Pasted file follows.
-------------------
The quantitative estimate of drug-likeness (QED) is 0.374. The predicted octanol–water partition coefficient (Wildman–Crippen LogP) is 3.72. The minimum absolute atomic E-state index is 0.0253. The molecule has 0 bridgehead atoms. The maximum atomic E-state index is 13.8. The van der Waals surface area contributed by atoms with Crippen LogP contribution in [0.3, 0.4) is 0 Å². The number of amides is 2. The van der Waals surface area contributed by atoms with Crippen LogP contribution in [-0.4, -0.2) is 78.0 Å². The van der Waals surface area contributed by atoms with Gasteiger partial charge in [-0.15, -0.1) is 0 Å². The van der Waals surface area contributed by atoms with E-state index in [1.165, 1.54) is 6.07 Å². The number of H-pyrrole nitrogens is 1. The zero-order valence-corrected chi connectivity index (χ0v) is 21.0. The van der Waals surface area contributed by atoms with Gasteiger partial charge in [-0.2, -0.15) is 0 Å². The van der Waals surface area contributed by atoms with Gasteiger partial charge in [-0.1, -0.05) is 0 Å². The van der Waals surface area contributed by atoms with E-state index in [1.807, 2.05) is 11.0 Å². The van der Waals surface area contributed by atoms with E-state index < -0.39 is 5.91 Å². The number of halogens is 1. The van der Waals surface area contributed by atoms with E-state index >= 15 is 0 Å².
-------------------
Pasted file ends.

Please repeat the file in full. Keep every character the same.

The quantitative estimate of drug-likeness (QED) is 0.374. The predicted octanol–water partition coefficient (Wildman–Crippen LogP) is 3.72. The minimum absolute atomic E-state index is 0.0253. The molecule has 0 bridgehead atoms. The maximum atomic E-state index is 13.8. The van der Waals surface area contributed by atoms with Crippen LogP contribution in [0.3, 0.4) is 0 Å². The number of amides is 2. The van der Waals surface area contributed by atoms with Crippen LogP contribution in [-0.4, -0.2) is 78.0 Å². The van der Waals surface area contributed by atoms with Gasteiger partial charge in [-0.15, -0.1) is 0 Å². The van der Waals surface area contributed by atoms with E-state index in [1.165, 1.54) is 6.07 Å². The number of H-pyrrole nitrogens is 1. The zero-order valence-corrected chi connectivity index (χ0v) is 21.0. The van der Waals surface area contributed by atoms with Gasteiger partial charge in [-0.2, -0.15) is 0 Å². The van der Waals surface area contributed by atoms with Gasteiger partial charge in [-0.1, -0.05) is 0 Å². The van der Waals surface area contributed by atoms with E-state index in [1.807, 2.05) is 11.0 Å². The van der Waals surface area contributed by atoms with E-state index < -0.39 is 5.91 Å². The number of halogens is 1. The van der Waals surface area contributed by atoms with E-state index >= 15 is 0 Å².